The war with Russia was my first loss. I tried my best to slow down their expansion thourgh alliance, but a campaign far from home in the snowy steppe is not my kind of fun, so I let them have Kazan. Crimea is a nice ally that I'd like to keep as long as possible.

Sorry for the update Three title, the "rules over Hungary" have been for this update. The war with Russia made it too long an update so I split it in two. Part Three is more me resisting to the Hungarian Crusade, and Part Four is me counterattacking and making them regret having annoyed the Turks.

Next one will have political and diplomatical maps.
 

Minarchist

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Having played the Ottomans normally, and with this vassilation strategy, what more can you say about the pros and cons of either of them?

It seems to me that I would just try to take the province that had my national culture, and vassalize the rest.
 

Emperor_krk

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You will have to remember though that having too many vassals can be problematic. What I mean is you'd better avoid a situation where your vassal who you are allied with, drags you into a war with another vassal of yours - a stab hit due to breaking vassalisation, etc. So if I were you, I'd be careful with this vassalisation-only policy.

Pity for the loss of Kazan. What is your income at the moment? Looking forward to the maps. :)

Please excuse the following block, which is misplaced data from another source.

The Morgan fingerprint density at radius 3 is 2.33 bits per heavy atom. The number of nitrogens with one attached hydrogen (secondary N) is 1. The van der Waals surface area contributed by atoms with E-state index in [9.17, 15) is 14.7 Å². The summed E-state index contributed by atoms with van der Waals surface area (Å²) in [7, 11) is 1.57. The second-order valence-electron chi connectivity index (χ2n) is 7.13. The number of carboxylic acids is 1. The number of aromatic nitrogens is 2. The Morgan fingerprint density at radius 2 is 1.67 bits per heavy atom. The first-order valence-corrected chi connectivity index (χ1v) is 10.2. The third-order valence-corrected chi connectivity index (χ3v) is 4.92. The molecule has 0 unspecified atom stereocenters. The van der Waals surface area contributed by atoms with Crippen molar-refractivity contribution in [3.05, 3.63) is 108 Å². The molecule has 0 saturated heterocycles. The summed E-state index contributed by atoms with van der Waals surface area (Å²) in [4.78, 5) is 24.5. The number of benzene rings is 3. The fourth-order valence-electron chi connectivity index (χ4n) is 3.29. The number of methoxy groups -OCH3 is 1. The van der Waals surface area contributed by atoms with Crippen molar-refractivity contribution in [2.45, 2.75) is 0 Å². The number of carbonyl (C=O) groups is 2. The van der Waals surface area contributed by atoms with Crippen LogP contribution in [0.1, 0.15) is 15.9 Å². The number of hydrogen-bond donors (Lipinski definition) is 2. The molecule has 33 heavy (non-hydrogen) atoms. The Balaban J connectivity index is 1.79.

unmerged(83854)

Second Lieutenant
Sep 12, 2007
124
0
@Minarchist : well, I wouldn't know, since I haven't reached the point where the "usual" strategy starts being very hard (say mid 1600's). It seems to me pretty interesting to be able to have a nice tech dev, and low stab problems. The "growing fast" strategy has its own advantages, for eg a nice green blob on the political map, and a large manpower. But you spend a lot of time dealing with revolts, it's kinda boring.

@Emperor_krk : you're perfectly right, it happened once (Hungary on Serbia if I recall). It's annoying. You would guess that a true lord would enforce some kind of peace between his vassals, right ? Another bothering issue is the fact that you're supposed the be "protector" of your vassal in exchange for the tribute. And my vassal non-ally states keep being attacked and annexed by other countries and I'm not even noticed of it. It bothers me a lot. I'd say the vassalization thing is not really well set up in EU2.

My income is pretty decent, around 200, and something like 30 monthly with 5 from my vassals.
 

unmerged(83854)

Second Lieutenant
Sep 12, 2007
124
0
Part Five: 1479-1503
The conquest of Venice

Mehmed's eyes on Venice

After the victory on Hungary, the next rival of the Ottomans in the Balkan was Venice. The city-state was not a strong military power, but their navy was powerful and their island possession gave them naval bases closes to the Ottoman shores, Corfu near Albania and Ionia between Greece and Anatolia. Therefore, they were a threat, and since the Russia invasion of the Mongol Khanates, the Sultan Mehmed II had sworn never to let a threat grow out of control.

The war actually broke out because of the conflict between Christian and Muslim merchants for the control of the ports of the Black Sea. The Venetians controlled the former Genoese trading post of Kerch, and the Mongols of Crimea had conquered the port of Abkhazia during the Caucasus War thirty years earlier. The fragile balance broke out in 1481 when the Christians of Abkhazia, who felt oppressed by the Khan, revolted with the support of Venice. Mehmed II warned the Doge of Venice that any interference with the Crimean internal affairs would result in a war, but despite the threat, Venice sent a fleet and eight thousand soldiers to relieve the besieged Abkhazian. Mehmed II riposted by sending his army to Ragusa and his fleet to blockade the island of Ionia.